NWA-TNA – Sacrifice
August 14th, 2005
When this show took place, it was given rave reviews, such as the best TNA PPV of all time and the PPV of the year. Not being one to take the word of TNA fans though, I had to check this one out myself.
Chris Sabin, Sonjay Dutt and Shark Boy vs. Elix Skipper, Simon Diamond and David Young
This is a nice fun match to sit down and watch, but it never gets beyond that. The match is here to get the crowd going and for the guys to come out and hit their spots. It would’ve been nice if they had tried to build the match a little though, instead of throwing moves out for 7 minutes. It was surprising that Dutt played the face in peril and not Shark Boy. Although the heels got some heat on Sharky for a little bit, the main heat they got was on Dutt. The closing sequence could’ve been a lot better if everything previous wasn’t moves been thrown out, but this is still a fun match to watch and to get you going for the rest of the show.
Alex Shelley vs. Shocker
This could’ve been a lot better if it weren’t for a few selling flaws here and there. The main time when both men lack in the selling department is how they sell their leg when it has had pressure put on it. Shocker was the main culprit, as he went for a Tope Con Hilo over the ropes and landed on his feet after Shelley moved without giving any thought to the leg. Everyone knows I’m one of the biggest Alex Shelley marks out there, but he is also guilty of bad selling of his leg. Admittedly it’s not as bad as Shocker’s selling, but it’s still really noticeable. Apart from the bad selling, we get some fine back and forth wrestling action here. Without the no selling, both men attacking his opponent’s leg would’ve worked tremendously.
The difference between Shelley and Shocker here is that Shelley has learnt his lessons from previous matches; Shocker has, but not quite to the extent of Shelley. Back at Slammiversary in their first match, Shocker beat Shelley in his return to TNA by being the smarter wrestler. When Shelley got his redemption in the first round of the Super X Cup, he wrestled the much smarted match and put Shocker away with his own finisher, the Shocker Sphere. This time around Shocker is looking for redemption and to beat Shelley at his own game, but in looking for redemption he played right into Shelley’s hands. The reason Shelley won the match was due to one of his best traits he uses to win matches time and time again and that was being the smarter wrestler. The win may have come in cheap fashion, but he was certainly the smarter wrestler.
Abyss vs. Lance Hoyt
This is an ok power match, but not the good match people have called it to be. The problem is that they have trouble building the match. They just throw each other around for the first part of the match before going spot happy at the end and throwing big moves at each other. One thing the match does to successfully is get Hoyt over more in the eyes of the TNA fans and get Abyss over as even more of a monster. The match may be more energetic than people expected, but that doesn’t mean that it’s a good match.
Ron Killings and Konnan vs. Monty Brown and Kip James (Special Referee: BG James)
I may not be fan of the guys in the ring, but they do create some nice drama around BG being the referee. It’s sad really to see Monty relegated to this. The feud may have some back story behind it and doesn’t make it utterly pointless, but this was a man who had all the potential in the world earlier in the year. The finish is a little disappointing though. The feud serves no more purpose with BG sticking with his friends and leaves all parties in the dry (except maybe Monty, who can always move onto a high profile feud). It’s interesting how TNA is trying to be the alternative to WWE, but matches and booking like this are what ties them together in the end.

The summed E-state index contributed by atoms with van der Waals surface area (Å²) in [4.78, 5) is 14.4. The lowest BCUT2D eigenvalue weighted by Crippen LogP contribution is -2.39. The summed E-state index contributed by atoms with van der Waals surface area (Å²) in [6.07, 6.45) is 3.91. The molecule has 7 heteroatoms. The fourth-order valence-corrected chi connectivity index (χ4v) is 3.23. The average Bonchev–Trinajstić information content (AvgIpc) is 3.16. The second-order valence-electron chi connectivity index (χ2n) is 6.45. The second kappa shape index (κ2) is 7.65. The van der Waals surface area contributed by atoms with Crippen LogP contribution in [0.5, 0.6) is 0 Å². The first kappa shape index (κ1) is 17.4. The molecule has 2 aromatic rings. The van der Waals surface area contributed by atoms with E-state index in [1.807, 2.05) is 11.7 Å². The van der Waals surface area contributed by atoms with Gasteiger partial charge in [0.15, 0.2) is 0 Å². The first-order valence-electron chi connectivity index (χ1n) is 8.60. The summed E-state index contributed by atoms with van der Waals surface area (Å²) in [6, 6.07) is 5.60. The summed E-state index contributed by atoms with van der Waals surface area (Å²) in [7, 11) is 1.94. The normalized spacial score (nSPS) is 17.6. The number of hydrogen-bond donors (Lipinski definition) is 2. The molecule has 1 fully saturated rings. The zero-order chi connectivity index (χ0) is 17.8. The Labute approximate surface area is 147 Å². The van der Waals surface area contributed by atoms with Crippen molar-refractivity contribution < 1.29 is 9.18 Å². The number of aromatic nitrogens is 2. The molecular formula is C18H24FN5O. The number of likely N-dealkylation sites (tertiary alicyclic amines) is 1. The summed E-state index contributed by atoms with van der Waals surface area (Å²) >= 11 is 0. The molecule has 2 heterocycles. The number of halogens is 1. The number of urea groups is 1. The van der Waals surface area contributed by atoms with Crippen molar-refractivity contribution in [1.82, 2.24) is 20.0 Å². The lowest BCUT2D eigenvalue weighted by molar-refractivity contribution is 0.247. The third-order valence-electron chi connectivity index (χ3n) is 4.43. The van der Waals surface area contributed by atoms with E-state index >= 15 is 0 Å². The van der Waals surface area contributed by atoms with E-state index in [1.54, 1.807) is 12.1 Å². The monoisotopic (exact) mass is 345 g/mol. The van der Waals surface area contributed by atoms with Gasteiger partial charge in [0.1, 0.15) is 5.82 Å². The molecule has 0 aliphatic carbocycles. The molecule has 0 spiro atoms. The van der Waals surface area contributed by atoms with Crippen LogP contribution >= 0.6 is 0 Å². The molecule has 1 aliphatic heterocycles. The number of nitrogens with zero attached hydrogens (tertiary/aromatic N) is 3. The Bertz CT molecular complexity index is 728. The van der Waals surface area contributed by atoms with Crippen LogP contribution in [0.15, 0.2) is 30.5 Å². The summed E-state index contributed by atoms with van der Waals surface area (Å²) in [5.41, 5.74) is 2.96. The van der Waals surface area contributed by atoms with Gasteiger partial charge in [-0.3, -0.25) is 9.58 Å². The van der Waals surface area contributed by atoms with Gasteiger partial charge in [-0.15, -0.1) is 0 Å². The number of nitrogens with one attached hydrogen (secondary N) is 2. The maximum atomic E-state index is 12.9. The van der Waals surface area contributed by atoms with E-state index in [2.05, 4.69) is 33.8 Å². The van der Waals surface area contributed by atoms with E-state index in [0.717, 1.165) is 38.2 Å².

Christopher Daniels vs. Austin Aries
Daniels may be “Mr TNA” this is Aries’ time to shine, as he takes the match and makes it his own. The problem comes though, that even though this is a good match; Aries’ offence is nothing new to people who are familiar with him. The offence is used well, but nothing new is let out of the bag. Even though Aries is practically unknown to the TNA fans, he keeps up, and sometimes even surpasses Daniels in the opening sequences. He simply holds onto Daniels with a front face lock to try and throw Daniels off his game. Then even when Daniels has reversed into a face lock of his own, Aries jumps out and dropkicks Daniels in the head. It may be a simple strategy, but the simplest strategies in wrestling can be the most successful.
Daniels attack of the neck came off him being able to think on his feet and not a thought up strategy. Daniels works the back well, but remember, this is Aries’ time to shine and his selling outclasses Daniels’ attack. Sometimes simple can be good, but at times, Daniels back work is not indicative of this. The problem is that when Daniels isn’t hitting Aries with an impact move, he’s working a hold that has no focus on the back. If he could’ve worked holds that focused on the back, the match would’ve been much better. There was one opportunity to hit a really good looking spot at one point during the match when Daniels was standing on the back of Aries near the ropes, he could’ve followed up with an Arabian Press. Some things are not to be sometimes, I guess.
The closing sequence is hot and cold. Aries doesn’t forget to sell the back most of the closing sequence, but Daniels strays away from the back work, much like he did with the rib work vs. Styles and tries to hit his trademarks rather than trying to continue to punish Aries’ back. Aries’ gets nice heat of his 450, which is surprising since the crowd is not sure of what his finishers are. Perhaps the closing sequence with Aries trying to go for the Brainbuster would’ve had more heat if the crowd had any idea what he was trying for. Sadly Daniels has to finish with the Angel’s Wings because it has no focus whatsoever on the back. It may get overlooked due to people going crazy for AMW/XXX, Williams/Sabin/Styles, Daniels/Styles and Styles/Abyss, but this is better than all of those matches and will probably go under looked for the rest of the year. As it is though, it’s one of the best things TNA has turned out this year. Btw, I voted for Jay Lethal if anyone cares. ***
Jerry Lynn vs. Sean Waltman
I fail to see in any way how Sean Waltman is back. Sure, this match may be better than the tripe he was putting on in his final days in the WWE, but this isn’t to say the match is really good or anything. They tell the logical story that had to be told with Waltman attacking Lynn’s shoulder and trying to put him back out of action, but these aren’t the two they were back in the early 90’s. You can tell from the opening sequence these two are behind the mark, as their work on the mat is not fast as it once was. Lynn’s springboard armdrag can be added to the department the work on the mat is in, as it isn’t as crisp and smooth as it once was.